One candidate with a very impressive resume is Paul Summerville. He has researched and written about policy issues in depth brings some interesting background to the position. I had a conversation with him at the Edward Blake Society event in Toronto in November, and he is clearly very passionate about policy development. As a newcomer to the Liberal Party though (recently from the NDP), I’m concerned that he doesn’t have a strong sense of what’s broken about our policy process. He described a process he would like to build that was well thought-out, bringing in subject matter experts from outside the party into the process and creating work groups to develop new policy. Interesting, but as I understood it would be parallel to the existing, flawed policy process we have today. And, at the end of the think-tanking, it would still be up to the leadership/platform committee to accept or reject the policy developed. That’s the major flaw of the current system – adoption into the platform must be mandatory, not optional – and I don’t think having two flawed policy processes is better than one. I’m glad to see that later he came to better see that point, and now supports ending the leader’s veto over policy. He seemed lukewarm in November. That’s an important first step, but we must go further.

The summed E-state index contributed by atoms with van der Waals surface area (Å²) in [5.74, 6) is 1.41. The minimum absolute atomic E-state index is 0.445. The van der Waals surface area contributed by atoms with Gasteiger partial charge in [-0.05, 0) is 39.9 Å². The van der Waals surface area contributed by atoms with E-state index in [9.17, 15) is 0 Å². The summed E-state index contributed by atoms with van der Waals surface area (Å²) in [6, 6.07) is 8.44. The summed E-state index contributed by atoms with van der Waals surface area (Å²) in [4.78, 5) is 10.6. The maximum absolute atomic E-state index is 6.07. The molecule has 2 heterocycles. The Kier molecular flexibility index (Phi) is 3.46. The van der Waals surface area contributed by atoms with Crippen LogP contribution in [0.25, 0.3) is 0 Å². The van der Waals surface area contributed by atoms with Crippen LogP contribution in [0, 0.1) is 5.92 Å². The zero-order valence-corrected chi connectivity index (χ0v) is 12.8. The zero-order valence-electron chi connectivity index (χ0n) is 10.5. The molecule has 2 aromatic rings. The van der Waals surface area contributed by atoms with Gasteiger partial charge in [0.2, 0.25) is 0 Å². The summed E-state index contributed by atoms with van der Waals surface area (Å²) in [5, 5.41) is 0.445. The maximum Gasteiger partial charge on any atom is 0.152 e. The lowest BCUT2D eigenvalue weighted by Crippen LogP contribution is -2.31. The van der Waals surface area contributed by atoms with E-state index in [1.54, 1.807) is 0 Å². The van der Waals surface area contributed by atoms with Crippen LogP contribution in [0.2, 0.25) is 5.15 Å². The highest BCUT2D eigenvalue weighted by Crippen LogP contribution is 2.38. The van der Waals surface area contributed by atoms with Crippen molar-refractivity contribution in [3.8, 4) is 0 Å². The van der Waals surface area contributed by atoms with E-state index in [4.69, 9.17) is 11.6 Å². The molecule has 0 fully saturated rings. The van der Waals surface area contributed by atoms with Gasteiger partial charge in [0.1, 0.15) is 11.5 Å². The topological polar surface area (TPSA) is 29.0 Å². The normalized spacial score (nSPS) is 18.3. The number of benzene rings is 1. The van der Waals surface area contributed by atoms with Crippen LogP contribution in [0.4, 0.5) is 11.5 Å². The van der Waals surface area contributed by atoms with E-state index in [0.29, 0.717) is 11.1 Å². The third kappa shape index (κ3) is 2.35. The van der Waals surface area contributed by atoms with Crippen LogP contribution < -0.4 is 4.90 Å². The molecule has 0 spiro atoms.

I can’t claim to be familiar with how the policy process has worked at the PTA level in Ontario. I blame that on living in a riding that has one of those closed EDAs we’ve been talking about, and unfortunately being on the outside looking in. But from everyone I’ve spoken to in Ontario, Maryanne Kampouris has done a fantastic job as the LPC(O) policy chair. I voted for her when she ran for national policy chair at the last convention. I believe she’s genuinely committed to grassroots policy engagement.

Zach Pakin has brought a great deal of passion and energy to this race, and he has garnered an impressive list of endorsements from some very impressive individuals, not to mention a good deal of media attention. I was unable, though, to get a sense of the real substantive, specific changes Zach would like to bring to the policy process to make it more relevant and inclusive.